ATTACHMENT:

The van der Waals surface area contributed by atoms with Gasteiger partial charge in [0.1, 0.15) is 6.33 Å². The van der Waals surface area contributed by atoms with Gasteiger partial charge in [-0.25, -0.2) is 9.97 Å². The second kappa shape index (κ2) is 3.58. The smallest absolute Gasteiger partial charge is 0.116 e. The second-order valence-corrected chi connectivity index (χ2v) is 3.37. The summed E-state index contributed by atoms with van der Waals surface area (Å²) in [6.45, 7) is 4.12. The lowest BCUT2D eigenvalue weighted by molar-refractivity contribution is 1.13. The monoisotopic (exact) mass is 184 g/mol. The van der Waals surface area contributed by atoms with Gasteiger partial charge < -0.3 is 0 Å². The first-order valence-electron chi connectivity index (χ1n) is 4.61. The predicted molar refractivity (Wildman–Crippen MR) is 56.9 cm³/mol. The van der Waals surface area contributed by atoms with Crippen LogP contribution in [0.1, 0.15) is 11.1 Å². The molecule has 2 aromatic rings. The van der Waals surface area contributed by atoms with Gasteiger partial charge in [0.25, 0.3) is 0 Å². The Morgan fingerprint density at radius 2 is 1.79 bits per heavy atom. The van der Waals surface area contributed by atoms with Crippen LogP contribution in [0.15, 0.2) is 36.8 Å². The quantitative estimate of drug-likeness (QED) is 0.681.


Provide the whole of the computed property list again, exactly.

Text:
The van der Waals surface area contributed by atoms with Gasteiger partial charge in [0.1, 0.15) is 6.33 Å². The van der Waals surface area contributed by atoms with Gasteiger partial charge in [-0.25, -0.2) is 9.97 Å². The second kappa shape index (κ2) is 3.58. The smallest absolute Gasteiger partial charge is 0.116 e. The second-order valence-corrected chi connectivity index (χ2v) is 3.37. The summed E-state index contributed by atoms with van der Waals surface area (Å²) in [6.45, 7) is 4.12. The lowest BCUT2D eigenvalue weighted by molar-refractivity contribution is 1.13. The monoisotopic (exact) mass is 184 g/mol. The van der Waals surface area contributed by atoms with Gasteiger partial charge < -0.3 is 0 Å². The first-order valence-electron chi connectivity index (χ1n) is 4.61. The predicted molar refractivity (Wildman–Crippen MR) is 56.9 cm³/mol. The van der Waals surface area contributed by atoms with Crippen LogP contribution in [0.1, 0.15) is 11.1 Å². The molecule has 2 aromatic rings. The van der Waals surface area contributed by atoms with Gasteiger partial charge in [0.25, 0.3) is 0 Å². The Morgan fingerprint density at radius 2 is 1.79 bits per heavy atom. The van der Waals surface area contributed by atoms with Crippen LogP contribution in [0.15, 0.2) is 36.8 Å². The quantitative estimate of drug-likeness (QED) is 0.681.